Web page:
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Is Evidence-based Medicine in Palliative Care Doing More Harm than Good?

By Friends of Science in Medicine

Stringent regulations govern what is administered to us in the prime of our lives, but different values seem to apply when it comes to the terminally ill and the dying.

Clinicians use evidence-based practices in most medical specialities to give their patients the best possible treatment. When it comes to palliative care, however, the literature is bombarded with articles about the challenges of obtaining quality evidence in this important aspect of medicine. Those challenges stem from a multitude of factors: problems with project design, recruitment, attrition, ethical issues and funding. In fairness, these difficulties affect clinical research in all medical disciplines, but they seem to be more prominent in treating the most vulnerable and physically impaired patients – those who are terminally ill.

A principal aim of palliative care involves prescribing pharmacological interventions to provide relief from symptoms and increase the quality of life for patients with incurable conditions. However, several drugs used in palliative care are not listed on the Pharmaceutical Benefits Scheme for use in palliative patients. This is largely because there is a lack of appropriately designed clinical trials providing evidence of efficacy and efficiency of the drugs used in palliative care.

What is more alarming is the use of pharmaceutical drugs designed for other purposes, where the benefit-risk ratio for palliative care patients is unclear. For example ketamine is commonly used to treat pain related to cancer, but it has been associated with increased rates of toxicity and a lack of net clinical benefit to many palliative care patients who receive it.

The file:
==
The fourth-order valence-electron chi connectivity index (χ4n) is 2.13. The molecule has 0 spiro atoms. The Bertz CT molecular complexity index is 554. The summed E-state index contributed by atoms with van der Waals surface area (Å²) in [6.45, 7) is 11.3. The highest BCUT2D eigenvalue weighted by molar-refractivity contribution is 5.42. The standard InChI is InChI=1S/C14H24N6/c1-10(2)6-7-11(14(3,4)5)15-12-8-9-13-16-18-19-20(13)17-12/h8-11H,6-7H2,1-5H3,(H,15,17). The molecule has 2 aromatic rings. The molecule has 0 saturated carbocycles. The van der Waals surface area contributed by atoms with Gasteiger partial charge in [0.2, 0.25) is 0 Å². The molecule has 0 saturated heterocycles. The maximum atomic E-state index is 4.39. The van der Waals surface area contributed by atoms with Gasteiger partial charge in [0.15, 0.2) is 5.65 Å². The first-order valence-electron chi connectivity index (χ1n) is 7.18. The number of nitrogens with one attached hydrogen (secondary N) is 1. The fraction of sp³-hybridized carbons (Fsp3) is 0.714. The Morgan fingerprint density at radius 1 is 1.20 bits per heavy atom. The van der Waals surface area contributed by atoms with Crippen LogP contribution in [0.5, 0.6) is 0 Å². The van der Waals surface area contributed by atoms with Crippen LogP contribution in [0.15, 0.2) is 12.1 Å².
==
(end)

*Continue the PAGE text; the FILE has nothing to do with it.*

Haloperidol is another drug commonly prescribed to treat the debilitating symptom of nausea in terminally ill patients, but the evidence for its efficacy as an anti-emetic in a palliative population is lacking. One study showed that only 24% of palliative care cancer patients will report complete response after treatment with haloperidol, yet it is still prescribed to patients with life-limiting illnesses.

Ethical considerations also play their part. The research culture in palliative care is growing, but some in the medical community still argue against evidence-based research in this area. In clinical research, randomised controlled trials provide the gold standard for comparing and evaluating treatment modalities. These involve the possibility of being randomly assigned either a placebo or the active trial drug. The possibility of a terminally ill patient being given a placebo instead of active treatment has led to interesting ethical debates. Some physicians believe it is unethical to give a dying patient a placebo instead of active drug treatment that may bring them relief. On the other hand, clinical researchers argue that it is unethical to prescribe a medication to a patient without it having been properly tested in a randomised controlled trial.

Ultimately, whether to participate in a clinical trial is the patient’s and their family’s decision, but in the last stages of life, when fear and pain may be constant factors, patients and their families are very dependent on advice, and the treating physician’s views on clinical research play a huge role in whether a patient consents to be involved in any type of research study.

Much publicity is given to the public about the importance of medical research in our society, and the focus is primarily on preventing and curing disease. But Australia is an ageing country, and death from a life-threatening disease is, or will be, a reality for many. Improving the quality of life in terminally ill patients through clinical research, and applying evidence-based palliative care, should be embraced, not avoided.

It is not surprising that the literature lacks randomised controlled clinical drug trials in palliative care when funding is scarce, public appeals focus on particular diseases, and ethical arguments complicate considerations about research in this sensitive field of medicine, but our focus should be on improving education about the appropriate treatment of the dying and in promoting the importance of evidence-based research into how to do that best.

This starts with the medical professionals who make decisions that about our health, even when that health may be fragile and waning.

Dr Natalie Cutri is a clinical researcher who worked as the recruitment project officer for the Palliative Care Clinical Studies Collaborative at Flinders University.